Some folks follow MotoGP racing because of the personalities involved, others, and I have a hunch that would be many of you, are more interested in the tech side of things, it’s not who is riding what, it’s what are they riding. If you count yourself among the latter group, Kevin Cameron’s new book, The Grand Prix Motorcycle: The Official Technical History, is something you’ll want to read. Although the large format and glossy pages make you think it’s one of those coffee table books soon forgotten, in reality, this is a complete history of the top level of motorcycle racing from the FIM World Championships beginning in 1949 right up to the present day motorcycles in MotoGP.
The championship motorcycle for each year is presented with a color illustration and full technical details above a timeline with all of the year’s races and how the bike fared. Each bike has an accompanying one page essay with a description of the engineering involved and discussing technical and development issues along with competitive developments from the other manufacturers. There are also a series of longer essays detailing the various eras from the early British development to Gilera and MV, when competition from Honda first challenged the MV, the Kenny Roberts years, Rainey, Doohan, the return of 4 strokes and much more.
Kevin Cameron, who most of you know from his many Cycle World and earlier Cycle articles, covers the entire history from the perspective of someone with a deep technical understanding of the motorcycles who enjoys telling us what he knows.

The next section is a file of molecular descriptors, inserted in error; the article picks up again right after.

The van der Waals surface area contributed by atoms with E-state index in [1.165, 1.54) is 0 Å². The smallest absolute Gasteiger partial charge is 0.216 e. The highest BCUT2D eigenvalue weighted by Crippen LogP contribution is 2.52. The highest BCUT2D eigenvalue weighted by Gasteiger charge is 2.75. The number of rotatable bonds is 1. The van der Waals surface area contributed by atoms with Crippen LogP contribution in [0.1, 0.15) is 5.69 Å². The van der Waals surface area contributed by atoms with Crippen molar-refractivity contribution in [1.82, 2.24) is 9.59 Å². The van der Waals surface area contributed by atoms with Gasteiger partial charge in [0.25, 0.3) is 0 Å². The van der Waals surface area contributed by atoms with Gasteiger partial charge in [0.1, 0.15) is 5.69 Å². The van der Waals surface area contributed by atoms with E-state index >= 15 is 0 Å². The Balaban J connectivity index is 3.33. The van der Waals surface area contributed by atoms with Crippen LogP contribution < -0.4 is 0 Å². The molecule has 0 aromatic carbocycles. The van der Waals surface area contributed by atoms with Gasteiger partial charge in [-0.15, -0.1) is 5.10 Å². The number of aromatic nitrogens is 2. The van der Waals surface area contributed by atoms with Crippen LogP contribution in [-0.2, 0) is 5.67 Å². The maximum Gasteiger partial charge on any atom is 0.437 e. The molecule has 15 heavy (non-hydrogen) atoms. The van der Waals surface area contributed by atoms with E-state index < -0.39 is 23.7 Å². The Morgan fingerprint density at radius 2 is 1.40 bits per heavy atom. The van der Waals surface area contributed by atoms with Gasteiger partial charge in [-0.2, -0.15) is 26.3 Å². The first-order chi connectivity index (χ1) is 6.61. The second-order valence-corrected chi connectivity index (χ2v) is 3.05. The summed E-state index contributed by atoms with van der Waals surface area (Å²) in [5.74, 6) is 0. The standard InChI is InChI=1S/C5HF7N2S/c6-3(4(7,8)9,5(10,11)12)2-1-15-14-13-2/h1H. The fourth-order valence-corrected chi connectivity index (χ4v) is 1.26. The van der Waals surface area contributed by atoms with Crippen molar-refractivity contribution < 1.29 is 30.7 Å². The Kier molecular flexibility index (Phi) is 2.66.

It’s striking how, in the early years, MV Agusta dominated the series, with a first win in 1956, then after Gilera won in 1957, MV Agusta returned with an uninterrupted series of championships from 1958 through 1974!
Cameron also points out the inherent power delivery issues of the 2 strokes and how the machines in that era, though incredibly powerful, could hardly be ridden by the best racers, making the transition back to 4 strokes a welcome change for many, followed by decreasing lap times as the riders could better control the power through and out of the turns.
If I have an issue with the book, it’s the availability, or rather lack of it. The book is just out and on Amazon it immediately went on back order, then it’s been in and out of stock since. It looks like you can also order through Cycle World magazine, though Amazon should be getting more very soon so an order will likely be filled before long.
If you want to get a good sense of the entire technical history of racing at the premier level, how engines, tires, suspension and every other detail, evolved as experience and knowledge increased, this is the book you’ll want. Definitely recommended.